Literature / Swellhead
A 2007 short story by horror writer Kim Newman
, part of his "Diogenes Club
" sequence of stories featuring Seventies
psychic detective / glam-rock fashion enthusiast Richard Jeperson. Unlike the other stories in this sequence, which are set around the 1960s-1970s, this one transplants Jeperson to the modern day. It's the 21st century Where Are They Now Revival
TV movie to the earlier stories' seventies action series.
It's the new millennium, and strange things are afoot on the long-deserted and distant island of Skerra, located at the point where the borders between Britain and Iceland become vague. A survey team has disappeared, but not before sending back an unsettling discovery — a bloody jacket, 1970s style, covered in the blood of two men; long-retired psychic detective
Richard Jeperson, and Sewell Head, a humble sweet-shop employee and pub quiz champion. Problem is, there's only one jacket like that in the world, Jeperson owns it, and he's certainly never fought Sewell Head to the death while wearing it. Convinced that the appearance of the second jacket means that bad things are afoot on Skerra, he is persuaded to come out of retirement and joins Head and others — including Detective Sergeant Stacy Cotterill, sent by her boss (and Richard's old friend) to keep an eye on him, and pompous government scientist Adam Onions — on a reconnaissance mission to find out exactly what's going on. Realities are beginning to weaken and merge together, however, and a dastardly evil — Swellhead — is rearing its head to finish a battle that may never have began...
"Swellhead" provides examples of:
- Alternate History / Alternate Universe: The story is about what happens when one of these begins to encroach on our reality. Hint — bad things.
- In a meta-sense, as well as the alternate universe that forms the crux of the plot, the story also references and hints at several other Alternate Universes and Alternate Histories Kim Newman has written or co-written, including Anno Dracula, the Back in the USSA stories and an as-yet unpublished sequence in a Nazi-occupied Britain. Not to mention the Temps Shared Universe; a very different Sewell Head first appeared in "Pitbull Brittan", Newman's contribution to the first Temps anthology.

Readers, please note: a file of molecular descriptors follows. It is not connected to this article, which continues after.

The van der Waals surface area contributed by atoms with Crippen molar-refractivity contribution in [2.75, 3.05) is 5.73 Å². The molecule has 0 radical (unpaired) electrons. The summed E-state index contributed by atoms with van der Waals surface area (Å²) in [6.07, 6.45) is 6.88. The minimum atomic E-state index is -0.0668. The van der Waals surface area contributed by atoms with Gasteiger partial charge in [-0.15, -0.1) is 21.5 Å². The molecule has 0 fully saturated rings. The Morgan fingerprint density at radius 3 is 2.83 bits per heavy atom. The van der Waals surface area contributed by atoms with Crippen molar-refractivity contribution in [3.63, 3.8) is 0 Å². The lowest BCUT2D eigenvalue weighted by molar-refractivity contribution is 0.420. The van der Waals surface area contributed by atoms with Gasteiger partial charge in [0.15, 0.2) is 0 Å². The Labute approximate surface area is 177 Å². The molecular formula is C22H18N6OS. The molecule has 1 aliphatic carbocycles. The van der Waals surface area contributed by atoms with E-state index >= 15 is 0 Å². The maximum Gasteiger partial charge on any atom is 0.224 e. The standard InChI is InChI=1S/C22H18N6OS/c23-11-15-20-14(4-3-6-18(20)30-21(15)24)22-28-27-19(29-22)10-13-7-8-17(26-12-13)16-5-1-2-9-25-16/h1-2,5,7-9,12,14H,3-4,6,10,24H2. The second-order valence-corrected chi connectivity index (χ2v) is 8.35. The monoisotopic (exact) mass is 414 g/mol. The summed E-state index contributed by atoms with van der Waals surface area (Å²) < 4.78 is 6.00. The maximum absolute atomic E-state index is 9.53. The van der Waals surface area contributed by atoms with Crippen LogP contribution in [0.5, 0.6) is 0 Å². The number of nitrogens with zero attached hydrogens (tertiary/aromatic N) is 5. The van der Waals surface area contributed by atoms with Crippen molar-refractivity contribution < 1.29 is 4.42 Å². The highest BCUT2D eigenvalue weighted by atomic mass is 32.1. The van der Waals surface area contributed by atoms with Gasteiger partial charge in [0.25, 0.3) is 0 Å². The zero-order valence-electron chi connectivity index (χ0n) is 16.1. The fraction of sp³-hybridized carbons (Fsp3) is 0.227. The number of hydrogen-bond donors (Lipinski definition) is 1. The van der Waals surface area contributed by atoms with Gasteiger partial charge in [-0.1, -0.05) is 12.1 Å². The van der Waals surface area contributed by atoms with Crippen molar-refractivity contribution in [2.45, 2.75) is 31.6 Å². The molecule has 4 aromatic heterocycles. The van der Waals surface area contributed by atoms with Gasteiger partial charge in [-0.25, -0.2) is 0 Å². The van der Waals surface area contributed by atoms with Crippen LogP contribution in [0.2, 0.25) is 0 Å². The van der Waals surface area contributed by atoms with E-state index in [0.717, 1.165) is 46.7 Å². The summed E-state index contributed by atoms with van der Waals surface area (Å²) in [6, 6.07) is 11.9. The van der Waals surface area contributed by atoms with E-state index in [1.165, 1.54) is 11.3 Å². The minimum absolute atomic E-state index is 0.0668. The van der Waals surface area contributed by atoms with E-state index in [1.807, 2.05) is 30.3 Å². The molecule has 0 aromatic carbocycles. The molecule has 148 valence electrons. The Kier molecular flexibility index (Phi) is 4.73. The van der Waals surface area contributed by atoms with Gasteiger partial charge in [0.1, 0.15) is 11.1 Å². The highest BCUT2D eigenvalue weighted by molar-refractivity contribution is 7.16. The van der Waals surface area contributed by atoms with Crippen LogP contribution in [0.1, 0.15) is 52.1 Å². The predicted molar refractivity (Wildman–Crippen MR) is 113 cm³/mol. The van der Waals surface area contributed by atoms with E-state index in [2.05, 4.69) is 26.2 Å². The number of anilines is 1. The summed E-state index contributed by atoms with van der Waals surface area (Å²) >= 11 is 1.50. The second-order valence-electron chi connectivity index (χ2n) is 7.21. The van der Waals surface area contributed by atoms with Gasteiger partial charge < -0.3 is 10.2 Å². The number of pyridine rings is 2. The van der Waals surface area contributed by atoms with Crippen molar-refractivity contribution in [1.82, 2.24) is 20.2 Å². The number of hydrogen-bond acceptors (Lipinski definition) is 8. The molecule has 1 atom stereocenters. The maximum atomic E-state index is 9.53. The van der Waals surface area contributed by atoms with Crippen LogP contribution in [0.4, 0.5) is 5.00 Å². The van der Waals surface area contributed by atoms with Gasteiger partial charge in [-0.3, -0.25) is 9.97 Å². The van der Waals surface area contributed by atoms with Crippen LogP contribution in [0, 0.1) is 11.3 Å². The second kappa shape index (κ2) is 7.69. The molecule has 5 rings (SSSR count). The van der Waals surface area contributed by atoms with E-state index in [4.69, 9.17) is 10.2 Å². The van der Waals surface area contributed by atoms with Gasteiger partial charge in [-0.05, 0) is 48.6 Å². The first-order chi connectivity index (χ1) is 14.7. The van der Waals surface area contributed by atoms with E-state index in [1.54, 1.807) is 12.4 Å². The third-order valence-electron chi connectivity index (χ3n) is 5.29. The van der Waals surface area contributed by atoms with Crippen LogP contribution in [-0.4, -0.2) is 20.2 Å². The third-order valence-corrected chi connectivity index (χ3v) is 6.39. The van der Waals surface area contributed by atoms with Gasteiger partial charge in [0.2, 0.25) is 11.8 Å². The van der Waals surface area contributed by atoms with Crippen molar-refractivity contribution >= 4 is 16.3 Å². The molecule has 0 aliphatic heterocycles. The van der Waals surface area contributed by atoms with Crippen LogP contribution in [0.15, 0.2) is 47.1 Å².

- In a further meta-sense, while 'our' Richard Jeperson's adventures affectionately homage 1970s ITC-style television adventure serials, from what we learn the Alternate Universe Jeperson apparently starred in a series of 1970s James Bond-style spy movies.
- Appropriated Appellation: Sewell Head takes on his childhood nickname of "Swellhead" when he becomes a supervillain.
- Arch-Nemesis: Jeperson for Swellhead. And the reason his plot fails, due to Swellhead's need for a Worthy Opponent who, according to tradition, will defeat him at the last moment.
- Boring, but Practical: Sally defeats Miss Kill's She-Fu with some down-to-earth self-defense moves including, in the last resort, headbutting her.
- Bragging Theme Tune: Jeperson suggests Swellhead have one for himself, and actually thinks up some lines.
- Collapsing Lair: Due to Swellhead's defeat, his ability to change reality fades; including the Elaborate Underground Base.
- Continuity Nod: The Institute for Psi Tech, the NGO that employs Adam Onions, first appeared in Newman's novel Jago, which also has a one-scene appearance by a rookie WPC named Stacy Cotterill.
- Crossword Puzzle: Adam Onions and Sewell Head both have subscriptions to a high-end crossword magazine that "scorned newspaper distribution. The publishers set an entrance exam for the subscription list, charging on a sliding scale, lower price for higher grades." The smug Onions pays £1,000 a year for the privilege of being counted a subscriber. Head gets his for free.
- Different World, Different Movies: The Elaborate Underground Base contains books, music and technology from the Alternate History it's originated from — such as the novelisation of 2001: A Space Odyssey by Stanley Kubrick and Ray Bradbury; however, this serves to weaken the perspective of those inside it and get them to accept its reality. At one point, Jeperson begins to think he's going senile because of it.
- Disco Dan: Both Richard Jeperson and Swellhead, in different ways; Richard, in his 'groovy' seventies gear, is completely behind the times — however, he's cheerfully accepted it and is comfortable in his niche. Swellhead is also behind the times — he holds all pop music since about 1973 in contempt, which comes back to haunt him — but one of the reasons he's doing what he's doing is to force everyone to like what he likes.